Petticoat Lane Market 2
Benny Banks is a redoubtable operator who has worked in Petticoat Lane for over sixty years, putting out the stalls for the traders. “I’ve lived my life in this market,” he declared to me, leaning upon the bonnet of his red Jaguar in the midst of the lane and displaying his perfect gleaming teeth in a magnificent smile of satisfaction at the narrow territory around Middlesex St that is his beloved manor.
“When I was a kid in Wentworth St, we were always out in the streets. Except we had to stay in the yard on Sundays because we couldn’t afford posh clothes and everyone else was in their Sunday best. My mother used to pawn my dad’s suit and get it back by Sunday. Yet we never went hungry, even though there were four of us boys in one room and six girls in the boxroom. The house was spotless, everything stank of carbolic and bleach. We were proud people and I learnt to keep my bits of sticks clean, it’s rubbed off on me. It’s been a hard life but I am a proud man.
My mother was a flowerseller and wreathmaker with a licence to sell on Petticoat Lane and on the Cut outside the Old Vic – that’s where I started at threepence a bunch when I was seven or eight. My father was a fruitseller who bought his goods from Covent Garden, Spitalfields and Borough Market. He was a pikey and she was a gipsy. There was ten of us in the family and we all worked for our parents each day from four in the morning until ten o’clock at night.
Before they licenced Petticoat Lane, the only way you could get a stall was to get on a pitch and stay there all night. We used to light a fire and sit on the pitch, even in Winter. If anyone tried to push us off, there was a street fight. My father was a streetfighter and he fought Queensberry rules. They fought in Spitalfields. He would set about them and they would leave us alone, so we always had our pitch The lane finished at six and anything we had left we sold door to door, all night, me and my brothers and sisters. People always bought from us because we were so poor and our clothes were in rags. They bought out of pity and they would give us a cup of tea and a piece of cake.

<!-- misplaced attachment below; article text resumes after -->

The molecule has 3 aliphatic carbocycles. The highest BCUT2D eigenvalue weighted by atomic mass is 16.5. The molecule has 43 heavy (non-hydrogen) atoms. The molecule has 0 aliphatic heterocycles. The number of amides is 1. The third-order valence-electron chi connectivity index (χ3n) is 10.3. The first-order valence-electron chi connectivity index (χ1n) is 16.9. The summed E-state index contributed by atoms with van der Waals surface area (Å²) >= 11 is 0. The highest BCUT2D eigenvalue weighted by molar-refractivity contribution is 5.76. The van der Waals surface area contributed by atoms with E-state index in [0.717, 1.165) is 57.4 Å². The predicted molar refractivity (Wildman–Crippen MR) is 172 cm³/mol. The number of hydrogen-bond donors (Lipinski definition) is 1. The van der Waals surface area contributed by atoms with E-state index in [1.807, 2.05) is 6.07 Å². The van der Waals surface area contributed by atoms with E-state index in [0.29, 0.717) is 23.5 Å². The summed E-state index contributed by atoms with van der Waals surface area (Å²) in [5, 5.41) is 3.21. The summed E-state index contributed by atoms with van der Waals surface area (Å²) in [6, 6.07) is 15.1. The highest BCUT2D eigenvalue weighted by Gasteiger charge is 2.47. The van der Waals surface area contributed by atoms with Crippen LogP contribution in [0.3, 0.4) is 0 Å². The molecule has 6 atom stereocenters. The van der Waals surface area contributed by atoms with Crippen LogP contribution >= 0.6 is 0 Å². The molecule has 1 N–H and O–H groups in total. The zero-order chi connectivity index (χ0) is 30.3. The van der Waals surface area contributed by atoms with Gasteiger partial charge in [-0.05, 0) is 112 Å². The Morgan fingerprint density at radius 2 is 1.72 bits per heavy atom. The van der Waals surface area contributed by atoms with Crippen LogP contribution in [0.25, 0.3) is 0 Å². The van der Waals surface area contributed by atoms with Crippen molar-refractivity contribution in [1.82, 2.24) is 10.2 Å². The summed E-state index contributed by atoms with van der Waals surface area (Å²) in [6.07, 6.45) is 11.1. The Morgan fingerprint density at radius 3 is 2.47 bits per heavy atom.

I didn’t go to school, and I had to get along as best I could because I had no education and no-one would employ me except as a labourer. I was offered a job in the docks, checking goods off a list, but I can’t read or write. I did odd jobs for the Asians. I built the first restaurant for the Asian community and I started the first minicab company for them – doing airport runs in a van and they put their suitcases in at one pound a head. They still know me as ‘Mr Benny’ among the Asians.
My goal was to buy all the barrows in Petticoat Lane. It was like a village, everybody in Petticoat Lane was Jewish and they had them for generations and there’s no way they would sell them. But I got a lucky break when I bought ten barrows in Bakers Yard. All of a sudden, the people in the market, one after another, came to me wanting to sell their barrows but I had nowhere to keep them at first – it was a nightmare. There were only two left I didn’t buy, one was Dave King and the other was Joe Feinstein.
I was always told that one man could not own Petticoat Lane’s nine hundred barrows. It was something that could not be done and they said the logistics were impossible because you have to push them all around and set them out. But I owned the whole of Petticoat Lane by 1979 – my goal was fulfilled.
The secret of it was I used to get the down and outs from the hostels to help me set up the stalls at night. As long as the vagrants could lift the stalls, they were employed – because I couldn’t get any straight person to work in the market . They were social misfits. I gave them fifty pence and a bottle of methylated spirits each. They’d go to Spitalfields Market afterwards and sleep among the boxes, and sometimes trucks ran over them or they fell in the fire. And that’s how I used to run the market.
I still come to the market seven days a week. I can’t keep out of Petticoat Lane. I always have to be doing something. I’ve never stopped. All my ex-wives are good friends, they never really divorced, only in name. They worry about me. If I was ill they’ll be there, or sending food. I lost them over work. My children never had birthdays, just as I was brought up. I bought secondhand for my children and if they wanted anything, I said, “You earn half, I’ll give you half.” I didn’t have the time for them unless they were interested in work. I don’t know anything else. I’m awake at six and I work until six.”
Today there are only sixty stalls left out of the nine hundred that once comprised the glorious realm Benny presided over. In his own estimation the lane is “completely gone,” yet it remains endlessly fascinating to him as the arena of conflict and intrigue where he forged his identity through guts and graft. He won his single-minded quest to acquire ownership of his personal universe, Benny Banks will always be the man who bought Petticoat Lane Market.
Benny Banks among the stalls in 1983
Portraits copyright © Jeremy Freedman
Click here to watch a film of Petticoat Lane Market in 1926
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